A giant mystery sinkhole has swallowed eight rare cars at a sports car museum in the United States.
The sinkhole, reported to be 40ft wide and at least 20ft deep, opened up at the National Corvette Museum in Bowling Green, Kentucky, in the early hours of Wednesday morning.
According to CNN, motion detectors had alerted security that something was amiss shortly after 5.30am. The museum claim that the damage caused by the hole - in addition to the eight cars lost in the incident - could cost in excess of "millions of dollars".
An employee who first walked into the room "has been in shock all day," said the museum's spokeswoman Kate Frassinelli.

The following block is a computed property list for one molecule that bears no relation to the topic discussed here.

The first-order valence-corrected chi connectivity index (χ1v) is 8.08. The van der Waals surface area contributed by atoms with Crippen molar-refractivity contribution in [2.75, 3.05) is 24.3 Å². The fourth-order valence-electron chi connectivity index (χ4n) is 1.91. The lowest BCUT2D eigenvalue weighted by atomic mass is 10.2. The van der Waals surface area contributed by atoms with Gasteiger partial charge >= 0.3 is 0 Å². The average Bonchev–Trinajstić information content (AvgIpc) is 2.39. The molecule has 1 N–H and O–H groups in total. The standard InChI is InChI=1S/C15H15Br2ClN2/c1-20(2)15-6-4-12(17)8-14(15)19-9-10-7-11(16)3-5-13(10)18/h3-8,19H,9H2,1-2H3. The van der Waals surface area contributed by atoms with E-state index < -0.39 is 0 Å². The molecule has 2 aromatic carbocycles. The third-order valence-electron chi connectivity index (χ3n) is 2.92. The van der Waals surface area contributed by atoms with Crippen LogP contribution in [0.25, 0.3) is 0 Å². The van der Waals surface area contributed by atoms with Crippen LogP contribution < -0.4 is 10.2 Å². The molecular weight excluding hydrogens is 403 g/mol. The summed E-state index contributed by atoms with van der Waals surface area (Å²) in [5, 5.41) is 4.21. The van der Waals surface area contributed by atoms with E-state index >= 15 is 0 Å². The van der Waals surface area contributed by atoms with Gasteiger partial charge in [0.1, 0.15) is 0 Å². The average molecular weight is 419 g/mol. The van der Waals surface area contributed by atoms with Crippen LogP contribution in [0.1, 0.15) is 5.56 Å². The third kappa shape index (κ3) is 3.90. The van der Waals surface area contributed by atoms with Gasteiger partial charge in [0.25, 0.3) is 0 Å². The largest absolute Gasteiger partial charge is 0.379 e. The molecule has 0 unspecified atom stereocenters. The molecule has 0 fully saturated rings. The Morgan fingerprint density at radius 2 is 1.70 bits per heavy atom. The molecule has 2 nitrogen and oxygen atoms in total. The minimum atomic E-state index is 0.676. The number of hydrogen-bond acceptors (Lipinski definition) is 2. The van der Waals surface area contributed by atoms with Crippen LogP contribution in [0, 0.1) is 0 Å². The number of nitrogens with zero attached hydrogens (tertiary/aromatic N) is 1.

"When you go in there, it's unreal," she added. "The hole is so big, it makes the Corvettes look like little Matchbox cars."
Among the cars lost in the damage were a 1962 Black Corvette model, along with the 1992 "One Millionth" Corvette and six others.
Six of the cars were donated by the sports car makers' enthusiasts, with two on loan from General Motors, with executive director Wendell Strode claiming the value of the cars damaged is "substantial".
It serves as a blow to the museum, which was preparing to celebrate its 20th anniversary with the unveiling of a 184-acre motorsports park in August.
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